I want to express coordinate the (co)tangent bundle of sphere. I think

$TS^2$ (or $T^*S^2$) $=\{(x_1,x_2,x_3,v_1, v_2 , v_3 | x_1^2+x_2^2+x_3^2=1, <(x_1,x_2,x_3),(v_1,v_2,v_3)>=0 \}$ and using polar coordinate, express as $=\{(sin\theta cos\phi, sin\theta sin\phi, cos\theta, a cos\theta cos\phi -b sin\theta sin\phi, a cos\theta sin\phi +bsin\theta cos\phi, -asin\theta)| a,b,\theta,\phi \in \mathbb{R}\}.$

Is this expression correct? I know $TS^2$ is not trivial bundle, but as above expression, The bundle seems isomorphic to $S^2 \times \mathbb{R}^2$.

Also, can I possible to express elements $\partial\over{\partial x_i} $ and $\partial\over{\partial v_i} $of $T(TS^2)$ as linear combinations of $ \partial\over{\partial \theta}$, $\partial\over{\partial \phi}$, $\partial\over{\partial a}$, and $\partial\over{\partial b}$?


The expression you give is correct. However, spherical coordinates break down when $\sin(\theta)=0$. Thus the conclusion you should draw is that the tangent bundle of $S^2\backslash\{N,S\}$ is trivial, where $N$ and $S$ are the north/south poles. (This is expected, since the twice-punctured sphere deformation-retracts to $S^1$, and $TS^1$ is trivial.)

I'm not sure how to make sense of your quantities $\partial/\partial x_i$ and $\partial/\partial v_i$. To understand the problem, recall the definition of partial derivative: if you have a coordinate system $y_1,\ldots,y_n$, then $\partial/\partial y_i$ means to differentiate in the $y_i$-coordinate while holding the other coordinates fixed. (Partial derivatives depend on choice of coordinates!) In your case, the coordinates $x_1,x_2,x_3,v_1,v_2,v_3$ are redundant (6 coordinates on a 4-manifold). If I hold 5 coordinates fixed and try to vary the sixth, then I will violate the constraint equations.

Instead, I'm guessing that you'll want to compute the coordinate one-forms $dx_i$, $dv_i$ as linear combinations of $d\theta$, etc. In contrast to partial derivatives, the one-form of a particular coordinate doesn't depend on the other coordinates. Moreover, they are extremely simple to compute with the $d$ operator. For example, your last equation reads $$ v_3=-a\sin(\theta), $$ so $$ dv_3 =-\sin(\theta)\,da-a\cos(\theta)\,d\theta. $$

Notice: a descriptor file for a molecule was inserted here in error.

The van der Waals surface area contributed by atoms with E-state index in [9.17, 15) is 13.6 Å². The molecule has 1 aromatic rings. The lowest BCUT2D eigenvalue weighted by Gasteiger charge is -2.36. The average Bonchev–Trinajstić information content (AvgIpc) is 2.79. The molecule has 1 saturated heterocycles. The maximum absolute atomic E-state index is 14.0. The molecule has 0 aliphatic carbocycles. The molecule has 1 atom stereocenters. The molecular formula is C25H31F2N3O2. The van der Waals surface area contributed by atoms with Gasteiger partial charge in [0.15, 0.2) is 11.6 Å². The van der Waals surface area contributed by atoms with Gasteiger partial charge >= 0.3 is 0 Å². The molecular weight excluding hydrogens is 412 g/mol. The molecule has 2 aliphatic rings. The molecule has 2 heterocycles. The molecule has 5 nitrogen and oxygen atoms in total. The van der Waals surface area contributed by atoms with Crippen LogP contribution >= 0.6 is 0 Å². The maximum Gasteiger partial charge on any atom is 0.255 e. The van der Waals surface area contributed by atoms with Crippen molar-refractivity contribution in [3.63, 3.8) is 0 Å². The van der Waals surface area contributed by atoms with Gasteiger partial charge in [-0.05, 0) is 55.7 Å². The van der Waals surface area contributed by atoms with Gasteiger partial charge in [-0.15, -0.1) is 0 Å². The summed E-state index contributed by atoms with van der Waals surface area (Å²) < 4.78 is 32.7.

Finally, if you're interested in parameterizing all of $TS^2$, then polar coordinates are not so suitable. One approach is to use two coordinate charts, e.g. stereographic projection. My preferred method is to use the Lie group $\mathrm{SO}(3)$, which I describe as follows.

A better way to think about $TS^2$

You have given a description of $TS^2$ as a subset of $\mathbb{R}^6$ with two constraint equations. In contrast, the description I'm about to give is a projection from $\mathrm{SO}(3)\times\mathbb{R}^2$ to $TS^2$. The first ingredient is a projection $\mathrm{SO}(3)\to S^2$ which takes an orthogonal matrix $M^i_j$ to its first column $M^i_1$. The clever observation here is that the other two columns $M^i_2$ and $M^i_3$ give an orthonormal basis for the tangent space. Thus I define a map $\mathrm{SO}(3)\times\mathbb{R}^2\to TS^2$ as follows: $$ \mathrm{SO}(3)\times\mathbb{R}\times \mathbb{R}\to \mathbb{R}^3 \times \mathbb{R}^3\\ (M,\alpha,\beta)\mapsto(M_1,\alpha M_2+\beta M_3) $$ It's straightforward to check that the right-hand side takes values only in $TS^2\subset\mathbb{R}^3\times\mathbb{R}^3$. In your terminology, $\vec{x}=M_1$ and $\vec{v}=\alpha M_2+\beta M_3$, so you need to check $|\vec{v}|=1$ and $\vec{v}\cdot\vec{x}=0$.

The only remaining issue to understand is the redundancy of this 5-D parameterization. In other words, when do $(M,\alpha,\beta)$ and $(M',\alpha',\beta')$ map to the same point in $TS^2$? The answer is quite simple. Consider the matrix $$ R=\left( \begin{matrix} 1 & 0 & 0 \\ 0 & \cos{\omega} & \sin{\omega} \\ 0 & -\sin{\omega} & \cos{\omega} \\ \end{matrix}\right). $$ Rewriting the expression for $\vec{v}$, we get $$ \vec{v}=M\left(\begin{matrix}0\\\alpha\\\beta\end{matrix}\right)=\left(MR^T\right)\left(R\left(\begin{matrix}0\\\alpha\\\beta\end{matrix}\right)\right)\equiv M' \left(\begin{matrix}0\\\alpha'\\\beta'\end{matrix}\right), $$ where we have defined $$ M'=MR^T,\\ \alpha'=\cos(\omega)\alpha+\sin(\omega)\beta,\\ \beta'=-\sin(\omega)\alpha+\cos(\omega)\beta. $$ Thus it is clear that for any $\omega$, that $(M',\alpha',\beta')$ and $(M,\alpha,\beta)$ go to the same point. Thus we have an $\mathrm{SO}(2)$ subgroup acting on $\mathrm{SO}(3)\times\mathbb{R}^2$ which preserves our mapping, so the map I described is well-defined on the quotient $$ \frac{\mathrm{SO}(3)\times\mathbb{R}^2}{\mathrm{SO}(2)}\to TS^2. $$ This map is actually a diffeomorphism.

Note 1: Topologically, $\mathrm{SO}(3)=\mathbb{RP}^3$. Moreover, there is a simple parameterization $S^3\to\mathrm{SO}(3)$, where $S^3$ is the group of unit quaternions. Any unit quaternion $q\in S^3$ determines the $\mathrm{SO}(3)$ matrix associated to the linear map $x\mapsto qx\bar{q}$ where $x$ is a general imaginary quaternion.

Note 2: The above description can be summarized in fancy language as "$TS^2$ is the vector bundle associated to the Hopf fibration and the standard representation of $\mathrm{SO}(2)$."


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